I’ve got this interesting piece of data – it’s polling data measuring the proportion of the public that utilised a particular government service in country X in the previous month, and a particularly important government service at that. The polls were taken fortnightly for a period of around 5 years, where the results were seasonally adjusted.
The other interesting thing is that the five year period involved is over the first 5 years of a particular government. When that government first came to power, a long term government study had the usage rate at officially 50% to the nearest decimal point – which makes it pretty easy to trace the change in demand for this service over time.
All up there were 6 pollsters measuring fortnightly, giving us 131 polls per pollster, for a total of 786 separate polling observations.
First up, it’s worth noting that there were house effects involved here.
Sign up for a FREE 21-day trial and get Crikey straight to your inbox
Pollsters A, B and C picked up a consistently higher level of use than Pollsters D, E and F – yet, all pollsters “moved together” through time, approximately all of the time.
We can see that by throwing them all in the same chart.
It’s pretty easy to determine whether demand for this service is growing over time, and what any local trend might be by running a linear regression for the former, and a LOESS regression for the later. Once we do, the trends become pretty damn obvious.
That linear regression is statistically significant to so many decimal places that I had to go into the guts of my stats software to find a value that wasn’t zero. The p-value of the linear regression is 0.000001 (rounded up), meaning that there is less than a 1 in one million chance that the long term increase in demand we are witnessing could be due to chance alone. It’s a slow grinding increase, but a consistent one regardless of the local, short term variation involved.
If you were a government facing that kind of data, there would be absolutely no hesitation at all, on either side of politics, to plan for a future which contains that increasing demand for this particular service. There might be political differences over how to do it, maybe even on what ought to be done – but there would be universal acceptance of the empirical reality of increasing demand, albeit one that contains significant variation at any given time. Similarly, if you were a business or an industry facing that sort of data on the demand for your own product, there would be universal action to deal with it. In fact – you would struggle to find anyone that would suggest such data doesn’t have an observable and statistically significant linear trend over time strong enough to warrant acting on.
Yet – the data above isn’t actually polling data about demand for a government service. It’s temperature data from 1999 through to November 2009 that measures the monthly deviation from the long term temperature average of 1979 to 1998. You would have most likely seen the data stated like this:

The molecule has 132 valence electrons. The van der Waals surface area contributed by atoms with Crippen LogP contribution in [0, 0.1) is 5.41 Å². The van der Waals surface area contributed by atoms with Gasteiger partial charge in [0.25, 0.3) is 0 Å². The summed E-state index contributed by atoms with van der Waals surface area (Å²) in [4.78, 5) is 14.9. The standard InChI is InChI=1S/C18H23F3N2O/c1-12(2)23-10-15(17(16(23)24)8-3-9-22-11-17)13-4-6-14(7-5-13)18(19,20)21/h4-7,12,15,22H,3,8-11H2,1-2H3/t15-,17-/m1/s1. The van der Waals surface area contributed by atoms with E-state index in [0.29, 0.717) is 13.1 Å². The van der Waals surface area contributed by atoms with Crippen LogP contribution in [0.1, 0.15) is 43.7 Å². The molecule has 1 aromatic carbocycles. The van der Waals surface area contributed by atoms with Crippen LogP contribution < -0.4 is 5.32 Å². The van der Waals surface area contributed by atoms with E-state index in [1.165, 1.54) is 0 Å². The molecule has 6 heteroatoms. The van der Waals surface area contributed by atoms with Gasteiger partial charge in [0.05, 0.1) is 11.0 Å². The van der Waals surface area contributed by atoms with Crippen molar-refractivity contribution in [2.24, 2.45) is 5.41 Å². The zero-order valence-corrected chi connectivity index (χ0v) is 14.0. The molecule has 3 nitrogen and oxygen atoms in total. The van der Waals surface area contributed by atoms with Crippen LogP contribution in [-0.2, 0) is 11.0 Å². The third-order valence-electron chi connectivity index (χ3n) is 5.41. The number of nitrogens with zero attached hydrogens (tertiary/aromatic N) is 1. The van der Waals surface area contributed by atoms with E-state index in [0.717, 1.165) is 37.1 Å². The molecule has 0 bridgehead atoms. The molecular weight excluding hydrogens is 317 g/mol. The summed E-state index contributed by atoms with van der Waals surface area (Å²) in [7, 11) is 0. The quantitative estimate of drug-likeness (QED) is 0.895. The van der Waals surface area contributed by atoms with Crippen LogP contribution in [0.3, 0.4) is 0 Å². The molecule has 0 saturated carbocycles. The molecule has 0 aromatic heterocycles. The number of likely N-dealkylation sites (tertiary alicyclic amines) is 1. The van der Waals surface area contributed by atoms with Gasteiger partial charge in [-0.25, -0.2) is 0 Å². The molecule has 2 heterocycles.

The bloke who makes this chart only uses the global average series (and he’s not to be confused with the other bloke that regularly posts this chart – the fella that’s worried about people sticking calculators up his bum), whereas I used hemispherical data.
Pollsters A, B and C are Northern Hemisphere, Northern Hemisphere land and Northern Hemisphere ocean average departures respectively, while Pollsters D, E and F are Southern Hemisphere, South Hemisphere land and Southern Hemisphere ocean average departures. You can see the raw data set here.
All I did was change the scale by making each observation =50 + (15 x actual temperature deviation); a transformation needed to make it appear like polling data. The regression work doesnt change a bit.
What these data points represent is the departure of any month’s temperature from the long term average value taken between 79-98.
This is what the raw data of the 6 series I used from 1979 through to 2009 looks like:
I merely looked at the period from 1999 onwards – the period after the reference period, to the right of the blue vertical line.
For any other data series showing exactly the same behaviour, no one would be arguing against the long term trend and the need to act on it for their industry or government. But climate change skepticism isn’t about the data – it’s never been about the data. For most skeptics, especially those that are professionally unqualified in any form of quantitative science or statistics (i.e. most of them), it’s just about the politics.
Why we’re supposed to listen to these people in the name of balance is beyond me – ignorance isn’t a balance against empirically observable and statistically measurable reality.
When we discuss politics, do we make sure there’s always a person in the debate that represents the viewpoint that there’s a secret one world government ruled by aliens?
When we discuss bushfire management, do we always make sure there’s some bloke there banging on about phlogiston?
Of course we dont – we treat it like the horsefluff it is. Yet, for some reason when it comes to climate change, the mainstream media (including the ABC, an organisation that should know better) regularly include some bonehead in the debate that reckons temperature isn’t increasing – some bonehead that can’t move beyond a first base that reality passed many, many years ago.
There are plenty of angles in the climate change debate where there is disagreement and where arguments and empirical evidence for different views do exist – from the magnitude of mans contribution to global warming through to the benefits vs costs of any and all action and the kinds of action that might involve.
But low rent denialism – it’s cheap fiction. It’s time we all told it to fuck off.